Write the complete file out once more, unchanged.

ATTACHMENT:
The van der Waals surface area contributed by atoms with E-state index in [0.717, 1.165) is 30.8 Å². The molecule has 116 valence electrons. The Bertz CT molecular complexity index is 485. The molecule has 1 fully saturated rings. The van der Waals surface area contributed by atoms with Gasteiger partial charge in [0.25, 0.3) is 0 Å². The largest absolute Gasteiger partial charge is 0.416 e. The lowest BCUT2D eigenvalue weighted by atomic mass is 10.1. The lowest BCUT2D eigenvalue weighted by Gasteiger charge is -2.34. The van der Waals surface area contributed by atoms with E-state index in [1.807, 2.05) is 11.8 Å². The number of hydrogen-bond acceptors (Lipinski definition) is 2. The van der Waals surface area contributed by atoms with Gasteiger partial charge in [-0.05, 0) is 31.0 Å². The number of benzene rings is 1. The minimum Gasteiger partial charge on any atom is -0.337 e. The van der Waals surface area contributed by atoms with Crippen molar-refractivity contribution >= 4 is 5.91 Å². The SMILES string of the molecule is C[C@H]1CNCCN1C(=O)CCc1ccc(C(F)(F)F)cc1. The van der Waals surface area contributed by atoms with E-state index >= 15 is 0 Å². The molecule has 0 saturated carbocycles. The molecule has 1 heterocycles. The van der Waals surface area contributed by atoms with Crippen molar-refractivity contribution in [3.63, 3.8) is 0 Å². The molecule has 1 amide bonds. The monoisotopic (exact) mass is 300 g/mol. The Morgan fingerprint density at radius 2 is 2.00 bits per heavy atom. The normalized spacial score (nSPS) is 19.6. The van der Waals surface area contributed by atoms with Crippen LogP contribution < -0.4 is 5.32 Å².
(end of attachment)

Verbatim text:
The van der Waals surface area contributed by atoms with E-state index in [0.717, 1.165) is 30.8 Å². The molecule has 116 valence electrons. The Bertz CT molecular complexity index is 485. The molecule has 1 fully saturated rings. The van der Waals surface area contributed by atoms with Gasteiger partial charge in [0.25, 0.3) is 0 Å². The largest absolute Gasteiger partial charge is 0.416 e. The lowest BCUT2D eigenvalue weighted by atomic mass is 10.1. The lowest BCUT2D eigenvalue weighted by Gasteiger charge is -2.34. The van der Waals surface area contributed by atoms with E-state index in [1.807, 2.05) is 11.8 Å². The number of hydrogen-bond acceptors (Lipinski definition) is 2. The van der Waals surface area contributed by atoms with Gasteiger partial charge in [-0.05, 0) is 31.0 Å². The number of benzene rings is 1. The minimum Gasteiger partial charge on any atom is -0.337 e. The van der Waals surface area contributed by atoms with Crippen molar-refractivity contribution >= 4 is 5.91 Å². The SMILES string of the molecule is C[C@H]1CNCCN1C(=O)CCc1ccc(C(F)(F)F)cc1. The van der Waals surface area contributed by atoms with E-state index >= 15 is 0 Å². The molecule has 0 saturated carbocycles. The molecule has 1 heterocycles. The van der Waals surface area contributed by atoms with Crippen molar-refractivity contribution in [3.63, 3.8) is 0 Å². The molecule has 1 amide bonds. The monoisotopic (exact) mass is 300 g/mol. The Morgan fingerprint density at radius 2 is 2.00 bits per heavy atom. The normalized spacial score (nSPS) is 19.6. The van der Waals surface area contributed by atoms with Crippen LogP contribution < -0.4 is 5.32 Å².